A Resolution Against Resolutions

I don’t make New Year’s resolutions. I’m not overweight, and I like the few bad habits I have left. Instead, I prefer to look back at the past year and consider some of the things I’m thankful for:

• That meat grown in sheets in laboratories is no closer to arriving on grocery store shelves than it was last year.
• That dinner guests have mostly stopped arriving at our house with red velvet cupcakes when I ask them to bring dessert.
• The fresh eggs my chickens give me every day.
• That Slow Food is gradually replacing fast food in the vernacular.
• That people (other than me) are beginning to cook with duck fat again.
• My new Weber grill, and my “Serious Barbecue” cookbook by Adam Perry Lang.
• That the restaurant, The Hump, closed after being caught selling whale meat.
• That my third child, daughter Imogen Pearl, was born healthy.
• That the midterm elections are over and I can once again enjoy my afternoon tea without being reminded of politics.
• That I was able to enjoy several lingering meals in my favorite brasserie, Anisette, before it closed its doors. Including a number with my 85-year-old father.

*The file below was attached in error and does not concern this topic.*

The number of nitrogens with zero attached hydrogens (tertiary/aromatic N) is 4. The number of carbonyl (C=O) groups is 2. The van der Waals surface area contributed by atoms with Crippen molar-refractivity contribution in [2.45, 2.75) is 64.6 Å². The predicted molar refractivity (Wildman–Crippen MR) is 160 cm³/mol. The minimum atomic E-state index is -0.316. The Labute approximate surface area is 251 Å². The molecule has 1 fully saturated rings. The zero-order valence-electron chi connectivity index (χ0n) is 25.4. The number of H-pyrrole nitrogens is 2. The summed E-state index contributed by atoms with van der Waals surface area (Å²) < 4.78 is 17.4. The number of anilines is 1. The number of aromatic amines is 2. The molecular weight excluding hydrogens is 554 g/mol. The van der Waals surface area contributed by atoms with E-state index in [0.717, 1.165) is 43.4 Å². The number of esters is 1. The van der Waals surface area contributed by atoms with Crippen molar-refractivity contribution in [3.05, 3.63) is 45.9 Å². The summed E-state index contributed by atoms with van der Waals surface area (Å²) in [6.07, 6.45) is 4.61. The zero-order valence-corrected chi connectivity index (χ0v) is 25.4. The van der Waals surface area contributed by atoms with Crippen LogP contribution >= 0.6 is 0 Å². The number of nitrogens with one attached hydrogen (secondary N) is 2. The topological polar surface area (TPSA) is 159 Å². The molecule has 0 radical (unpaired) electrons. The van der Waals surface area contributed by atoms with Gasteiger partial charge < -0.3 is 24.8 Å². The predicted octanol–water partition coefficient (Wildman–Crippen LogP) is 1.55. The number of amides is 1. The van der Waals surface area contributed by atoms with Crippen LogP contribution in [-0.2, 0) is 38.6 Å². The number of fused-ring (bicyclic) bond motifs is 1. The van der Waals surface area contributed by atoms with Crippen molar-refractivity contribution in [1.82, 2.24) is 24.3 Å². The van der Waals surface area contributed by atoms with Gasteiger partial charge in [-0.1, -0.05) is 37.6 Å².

And to look forward to the New Year, and some of the things I hope for:

• The discovery that bacon is good for you.
• Inexpensive farmed truffles.
• A year-round Dungeness crab season.
• More studies proving the healthful benefits of red wine, coffee and dark chocolate.
• That people would eat less meat. And more ethically raised meat.
• A wood-burning pizza oven magically appears in my back yard.
• That you would introduce a friend or two to “Skinny Girls & Mayonnaise.” Our goal is nothing short of global domination, one palate at a time.
* That the people on earth who do not have enough to eat will be fed.

From all of us at Skinny Girls & Mayonnaise, wishing you and yours a happy, healthy and delicious New Year.

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3 Comments (+add yours?)

  1. paul
    Dec 30, 2010 @ 19:37:24

    Very Happy New Year to you all from way down in FLA!

    Reply

  2. T Lee
    Jan 03, 2011 @ 18:23:16

    Of course I would be a “monster” if I didn’t abhor eating whale, but honestly it was a happy creature prior to its death. Most of our meat animals are not so lucky.

    The world cannot afford to eat meat that is raised on someone’s small farm, even though that would be ideal. Unless we do something about factory farmed meat, we are nowhere in terms of improving food animal welfare. Support GAP or Certified Humane or Free Farmed and resist the temptation to buy from small family farms….sounds counter-intuitive but it’s the only way to really help (and therefore) respect our food.

    Meanwhile, I am happily awaiting wild elk from a friend.

    Reply

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